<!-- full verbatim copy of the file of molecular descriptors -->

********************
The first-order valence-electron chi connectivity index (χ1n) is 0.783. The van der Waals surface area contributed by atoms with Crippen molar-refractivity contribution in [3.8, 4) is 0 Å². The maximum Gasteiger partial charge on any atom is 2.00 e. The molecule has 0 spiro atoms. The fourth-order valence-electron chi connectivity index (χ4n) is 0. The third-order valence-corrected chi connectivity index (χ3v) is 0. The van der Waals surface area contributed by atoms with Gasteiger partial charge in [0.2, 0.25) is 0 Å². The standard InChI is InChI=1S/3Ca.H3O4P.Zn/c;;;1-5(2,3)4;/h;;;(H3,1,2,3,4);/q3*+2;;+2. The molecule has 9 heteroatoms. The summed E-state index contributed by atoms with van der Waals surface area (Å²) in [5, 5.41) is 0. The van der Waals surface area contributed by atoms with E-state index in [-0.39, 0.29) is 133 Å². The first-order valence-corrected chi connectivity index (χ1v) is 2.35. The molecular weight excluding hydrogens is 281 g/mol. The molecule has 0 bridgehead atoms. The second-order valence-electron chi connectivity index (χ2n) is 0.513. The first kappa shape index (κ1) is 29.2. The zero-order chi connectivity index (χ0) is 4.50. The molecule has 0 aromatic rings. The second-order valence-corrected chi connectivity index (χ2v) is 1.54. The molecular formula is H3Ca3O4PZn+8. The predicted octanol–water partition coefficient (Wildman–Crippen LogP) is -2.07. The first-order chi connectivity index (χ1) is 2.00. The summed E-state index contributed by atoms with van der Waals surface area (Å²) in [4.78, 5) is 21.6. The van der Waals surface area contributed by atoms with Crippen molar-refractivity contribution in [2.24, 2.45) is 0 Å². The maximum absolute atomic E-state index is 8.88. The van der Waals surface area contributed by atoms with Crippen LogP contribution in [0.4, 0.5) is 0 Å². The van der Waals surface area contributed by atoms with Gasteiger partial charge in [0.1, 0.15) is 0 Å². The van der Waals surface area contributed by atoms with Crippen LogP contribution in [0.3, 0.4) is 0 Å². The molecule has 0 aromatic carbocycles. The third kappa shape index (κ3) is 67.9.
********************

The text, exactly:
The first-order valence-electron chi connectivity index (χ1n) is 0.783. The van der Waals surface area contributed by atoms with Crippen molar-refractivity contribution in [3.8, 4) is 0 Å². The maximum Gasteiger partial charge on any atom is 2.00 e. The molecule has 0 spiro atoms. The fourth-order valence-electron chi connectivity index (χ4n) is 0. The third-order valence-corrected chi connectivity index (χ3v) is 0. The van der Waals surface area contributed by atoms with Gasteiger partial charge in [0.2, 0.25) is 0 Å². The standard InChI is InChI=1S/3Ca.H3O4P.Zn/c;;;1-5(2,3)4;/h;;;(H3,1,2,3,4);/q3*+2;;+2. The molecule has 9 heteroatoms. The summed E-state index contributed by atoms with van der Waals surface area (Å²) in [5, 5.41) is 0. The van der Waals surface area contributed by atoms with E-state index in [-0.39, 0.29) is 133 Å². The first-order valence-corrected chi connectivity index (χ1v) is 2.35. The molecular weight excluding hydrogens is 281 g/mol. The molecule has 0 bridgehead atoms. The second-order valence-electron chi connectivity index (χ2n) is 0.513. The first kappa shape index (κ1) is 29.2. The zero-order chi connectivity index (χ0) is 4.50. The molecule has 0 aromatic rings. The second-order valence-corrected chi connectivity index (χ2v) is 1.54. The molecular formula is H3Ca3O4PZn+8. The predicted octanol–water partition coefficient (Wildman–Crippen LogP) is -2.07. The first-order chi connectivity index (χ1) is 2.00. The summed E-state index contributed by atoms with van der Waals surface area (Å²) in [4.78, 5) is 21.6. The van der Waals surface area contributed by atoms with Crippen molar-refractivity contribution in [2.24, 2.45) is 0 Å². The maximum absolute atomic E-state index is 8.88. The van der Waals surface area contributed by atoms with Crippen LogP contribution in [0.4, 0.5) is 0 Å². The van der Waals surface area contributed by atoms with Gasteiger partial charge in [0.1, 0.15) is 0 Å². The van der Waals surface area contributed by atoms with Crippen LogP contribution in [0.3, 0.4) is 0 Å². The molecule has 0 aromatic carbocycles. The third kappa shape index (κ3) is 67.9.